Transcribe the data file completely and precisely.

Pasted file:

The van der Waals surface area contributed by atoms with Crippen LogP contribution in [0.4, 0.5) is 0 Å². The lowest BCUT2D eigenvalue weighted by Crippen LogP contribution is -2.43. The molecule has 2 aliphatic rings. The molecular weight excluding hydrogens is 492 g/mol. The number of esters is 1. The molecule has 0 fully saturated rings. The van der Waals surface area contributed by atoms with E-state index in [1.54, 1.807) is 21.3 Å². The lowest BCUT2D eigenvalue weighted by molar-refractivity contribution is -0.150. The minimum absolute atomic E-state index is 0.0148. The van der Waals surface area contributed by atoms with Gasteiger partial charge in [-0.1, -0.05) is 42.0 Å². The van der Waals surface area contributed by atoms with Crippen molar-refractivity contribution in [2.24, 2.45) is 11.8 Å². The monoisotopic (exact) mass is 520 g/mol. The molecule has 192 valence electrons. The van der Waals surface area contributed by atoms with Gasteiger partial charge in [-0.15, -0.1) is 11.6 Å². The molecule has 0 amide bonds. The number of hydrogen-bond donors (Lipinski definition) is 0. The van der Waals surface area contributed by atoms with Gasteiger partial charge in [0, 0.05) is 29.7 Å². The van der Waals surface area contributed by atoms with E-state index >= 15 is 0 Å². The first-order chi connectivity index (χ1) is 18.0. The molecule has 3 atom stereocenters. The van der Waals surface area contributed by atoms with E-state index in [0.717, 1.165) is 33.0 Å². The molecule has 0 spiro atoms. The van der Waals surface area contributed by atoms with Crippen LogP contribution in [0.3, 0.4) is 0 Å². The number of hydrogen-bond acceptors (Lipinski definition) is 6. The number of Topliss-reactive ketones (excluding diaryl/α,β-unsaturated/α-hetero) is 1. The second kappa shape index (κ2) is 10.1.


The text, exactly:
The van der Waals surface area contributed by atoms with Crippen LogP contribution in [0.4, 0.5) is 0 Å². The lowest BCUT2D eigenvalue weighted by Crippen LogP contribution is -2.43. The molecule has 2 aliphatic rings. The molecular weight excluding hydrogens is 492 g/mol. The number of esters is 1. The molecule has 0 fully saturated rings. The van der Waals surface area contributed by atoms with E-state index in [1.54, 1.807) is 21.3 Å². The lowest BCUT2D eigenvalue weighted by molar-refractivity contribution is -0.150. The minimum absolute atomic E-state index is 0.0148. The van der Waals surface area contributed by atoms with Gasteiger partial charge in [-0.1, -0.05) is 42.0 Å². The van der Waals surface area contributed by atoms with Crippen molar-refractivity contribution in [2.24, 2.45) is 11.8 Å². The monoisotopic (exact) mass is 520 g/mol. The molecule has 192 valence electrons. The van der Waals surface area contributed by atoms with Gasteiger partial charge in [-0.15, -0.1) is 11.6 Å². The molecule has 0 amide bonds. The number of hydrogen-bond donors (Lipinski definition) is 0. The van der Waals surface area contributed by atoms with Gasteiger partial charge in [0, 0.05) is 29.7 Å². The van der Waals surface area contributed by atoms with E-state index >= 15 is 0 Å². The first-order chi connectivity index (χ1) is 18.0. The molecule has 3 atom stereocenters. The van der Waals surface area contributed by atoms with E-state index in [0.717, 1.165) is 33.0 Å². The molecule has 0 spiro atoms. The van der Waals surface area contributed by atoms with Crippen LogP contribution in [0.3, 0.4) is 0 Å². The number of hydrogen-bond acceptors (Lipinski definition) is 6. The number of Topliss-reactive ketones (excluding diaryl/α,β-unsaturated/α-hetero) is 1. The second kappa shape index (κ2) is 10.1.